Application of enzyme preparations has shown great potential in aiding extraction procedures. However, the focus has mostly been on single crop varieties, thereby limiting knowledge on the effects of enzyme technology to those (single) varieties studied. The present work compared the effects of various dosages of crude pectolytic enzymes from Saccharomyces cerevisiae (ATCC 52712) on yield and extraction rates of starch from the roots of five indigenous cassava varieties (Nkabom, Afisiafi, Doku duade, Bankye hemaa and Esam bankye). The study aimed to establish whether varietal differences (with respect to response of variety to the technology) existed and to establish which variety is best suited for the technology. Generally, application of the crude pectolytic enzymes with activity of about 4.91 U significantly (P<0.05) increased starch yield and recovery rates in all selected cassava varieties. However, optimization of both yield and recovery rate was dependent on an interplay of variety, enzyme dosage and holding time for enzyme action. An enzyme dosage of 0.02% was found as significant (P<0.05) for peak of starch yield in the Esam bankye and Nkabom varieties at 0.5 and 1 h holding time in the Afisiafi variety; 0.025% enzyme dosage at 0.5 h holding time was the optimum treatment combination for starch yield in both Bankye hemaa and Doku duade varieties. The study therefore showed that although application of pectolytic enzymes for starch extraction enhances yield, the technology is affected by varietal differences. Given the heavy dependence of most Ghanaian industries on starch, the technology if made available would greatly boost the productivity of these sectors at relatively lower cost.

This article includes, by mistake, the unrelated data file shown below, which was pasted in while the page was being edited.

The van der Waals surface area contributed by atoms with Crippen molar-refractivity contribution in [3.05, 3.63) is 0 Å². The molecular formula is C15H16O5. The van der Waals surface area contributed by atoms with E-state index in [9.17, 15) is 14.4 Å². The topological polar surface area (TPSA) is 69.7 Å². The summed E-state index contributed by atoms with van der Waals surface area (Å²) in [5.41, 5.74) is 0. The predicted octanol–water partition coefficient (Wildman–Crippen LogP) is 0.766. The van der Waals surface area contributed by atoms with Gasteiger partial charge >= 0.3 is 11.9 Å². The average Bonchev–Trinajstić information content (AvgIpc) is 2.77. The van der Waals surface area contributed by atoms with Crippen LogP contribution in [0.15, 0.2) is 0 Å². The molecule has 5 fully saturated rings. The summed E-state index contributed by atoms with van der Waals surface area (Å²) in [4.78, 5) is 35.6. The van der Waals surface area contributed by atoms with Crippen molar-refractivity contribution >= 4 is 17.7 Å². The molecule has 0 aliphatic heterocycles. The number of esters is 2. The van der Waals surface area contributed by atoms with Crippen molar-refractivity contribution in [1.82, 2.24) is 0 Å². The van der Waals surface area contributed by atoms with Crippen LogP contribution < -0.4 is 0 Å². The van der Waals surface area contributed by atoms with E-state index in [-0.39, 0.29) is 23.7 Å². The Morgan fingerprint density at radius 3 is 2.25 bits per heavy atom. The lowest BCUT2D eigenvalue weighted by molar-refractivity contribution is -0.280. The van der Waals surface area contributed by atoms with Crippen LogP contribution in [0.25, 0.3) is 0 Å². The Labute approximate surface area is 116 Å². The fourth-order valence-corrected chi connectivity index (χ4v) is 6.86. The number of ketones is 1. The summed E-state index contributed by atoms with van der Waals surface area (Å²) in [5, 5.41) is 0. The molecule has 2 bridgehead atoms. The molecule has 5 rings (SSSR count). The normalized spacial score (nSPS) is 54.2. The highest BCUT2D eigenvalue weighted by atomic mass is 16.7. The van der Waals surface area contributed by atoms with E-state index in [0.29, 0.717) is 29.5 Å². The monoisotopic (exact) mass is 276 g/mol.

Key words: Cassava varieties, crude pectinase, pectolytic enzyme dosage, polygalacturonase, submerged fermentation.
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